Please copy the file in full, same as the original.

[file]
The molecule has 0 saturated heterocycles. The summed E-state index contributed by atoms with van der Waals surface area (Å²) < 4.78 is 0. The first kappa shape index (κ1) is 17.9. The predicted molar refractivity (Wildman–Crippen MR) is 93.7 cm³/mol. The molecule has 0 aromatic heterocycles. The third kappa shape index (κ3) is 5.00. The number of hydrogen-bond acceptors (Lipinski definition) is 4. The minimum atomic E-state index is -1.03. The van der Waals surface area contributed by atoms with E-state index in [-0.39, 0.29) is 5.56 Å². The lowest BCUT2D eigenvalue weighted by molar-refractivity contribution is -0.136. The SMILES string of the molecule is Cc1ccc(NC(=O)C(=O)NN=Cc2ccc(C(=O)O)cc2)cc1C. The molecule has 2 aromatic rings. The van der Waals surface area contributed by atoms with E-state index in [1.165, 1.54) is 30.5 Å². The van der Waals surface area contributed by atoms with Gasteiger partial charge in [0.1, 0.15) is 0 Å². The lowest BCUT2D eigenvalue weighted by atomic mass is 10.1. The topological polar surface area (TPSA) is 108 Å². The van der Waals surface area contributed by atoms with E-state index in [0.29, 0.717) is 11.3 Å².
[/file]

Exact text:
The molecule has 0 saturated heterocycles. The summed E-state index contributed by atoms with van der Waals surface area (Å²) < 4.78 is 0. The first kappa shape index (κ1) is 17.9. The predicted molar refractivity (Wildman–Crippen MR) is 93.7 cm³/mol. The molecule has 0 aromatic heterocycles. The third kappa shape index (κ3) is 5.00. The number of hydrogen-bond acceptors (Lipinski definition) is 4. The minimum atomic E-state index is -1.03. The van der Waals surface area contributed by atoms with E-state index in [-0.39, 0.29) is 5.56 Å². The lowest BCUT2D eigenvalue weighted by molar-refractivity contribution is -0.136. The SMILES string of the molecule is Cc1ccc(NC(=O)C(=O)NN=Cc2ccc(C(=O)O)cc2)cc1C. The molecule has 2 aromatic rings. The van der Waals surface area contributed by atoms with E-state index in [1.165, 1.54) is 30.5 Å². The van der Waals surface area contributed by atoms with Gasteiger partial charge in [0.1, 0.15) is 0 Å². The lowest BCUT2D eigenvalue weighted by atomic mass is 10.1. The topological polar surface area (TPSA) is 108 Å². The van der Waals surface area contributed by atoms with E-state index in [0.29, 0.717) is 11.3 Å².